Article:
We’ve pointed out before that once the food police successfully tax one kind of food or beverage in the name of “fighting obesity,” taxes and other heavy-handed government regulations can spread to other foods and drinks like wildfire. Today, Journal News columnist Phil Reisman writes that instead of simply taxing an arbitrary product—soft drinks, in this example—the government should hurry up and get to the point:

Here's an idea. Instead of arbitrarily levying a tax on fat-inducing stuff people ingest like soda pop, tax the actual results.

In other words, don't play around. Force individuals to directly take responsibility for their behavior by enacting a real "obesity tax." Base it on the BMI — or body mass index….

To carry out the plan, citizens would be required by law to report every year to community weigh stations established by a brand new Federal Bureau of Obesity. Considering that 26 percent of adults are clinically obese, the tax would initially raise many billions of dollars in revenue, not to mention do wonders for liposuctionists.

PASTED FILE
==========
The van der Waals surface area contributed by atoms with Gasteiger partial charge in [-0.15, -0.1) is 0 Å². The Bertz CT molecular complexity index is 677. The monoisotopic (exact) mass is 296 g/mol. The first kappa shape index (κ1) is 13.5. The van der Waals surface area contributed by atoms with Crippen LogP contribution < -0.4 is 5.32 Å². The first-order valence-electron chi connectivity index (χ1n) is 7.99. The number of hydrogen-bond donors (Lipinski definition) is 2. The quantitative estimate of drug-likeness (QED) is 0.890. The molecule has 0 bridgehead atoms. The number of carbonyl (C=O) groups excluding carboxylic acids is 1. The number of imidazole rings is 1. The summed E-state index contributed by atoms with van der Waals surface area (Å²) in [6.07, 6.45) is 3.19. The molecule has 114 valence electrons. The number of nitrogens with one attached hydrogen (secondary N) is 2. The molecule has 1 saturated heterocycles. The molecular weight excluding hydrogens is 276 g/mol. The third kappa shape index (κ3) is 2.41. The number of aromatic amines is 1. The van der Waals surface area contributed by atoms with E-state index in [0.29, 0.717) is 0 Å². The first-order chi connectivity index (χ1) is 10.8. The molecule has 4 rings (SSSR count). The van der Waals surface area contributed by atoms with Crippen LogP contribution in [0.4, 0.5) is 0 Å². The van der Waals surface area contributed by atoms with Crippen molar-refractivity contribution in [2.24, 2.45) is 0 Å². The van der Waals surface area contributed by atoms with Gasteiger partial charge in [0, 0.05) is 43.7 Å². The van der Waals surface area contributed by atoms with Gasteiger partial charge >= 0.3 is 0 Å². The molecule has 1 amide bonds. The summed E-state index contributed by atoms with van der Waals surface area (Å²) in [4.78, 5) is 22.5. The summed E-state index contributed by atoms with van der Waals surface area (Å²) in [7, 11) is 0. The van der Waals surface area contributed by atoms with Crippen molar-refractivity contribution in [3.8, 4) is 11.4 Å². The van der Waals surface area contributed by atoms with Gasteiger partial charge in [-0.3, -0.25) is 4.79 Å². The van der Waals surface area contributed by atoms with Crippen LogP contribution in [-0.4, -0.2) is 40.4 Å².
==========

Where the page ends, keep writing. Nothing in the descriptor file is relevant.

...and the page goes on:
But don’t grab your pitchforks and torches just yet. Reisman notes his satire, and goes on to suggest a real solution to fighting the Battle of the Bulge: “Radically revamp physical fitness programs in the public schools.”

Schools in Ohio just might do exactly that, as Buckeye legislators consider a bill that would require 30 minutes of daily exercise in school. It’s certainly a needed change—kids are getting less and less exercise in schools each year. A 2009 studyin the journal Pediatrics discovered that nearly a third of schoolchildren get little or no daily recess. And it’s certainly a more appetizing solution than the alternative of slowly taxing everything that might make us fat—from foods and drinks to couches and video game systems.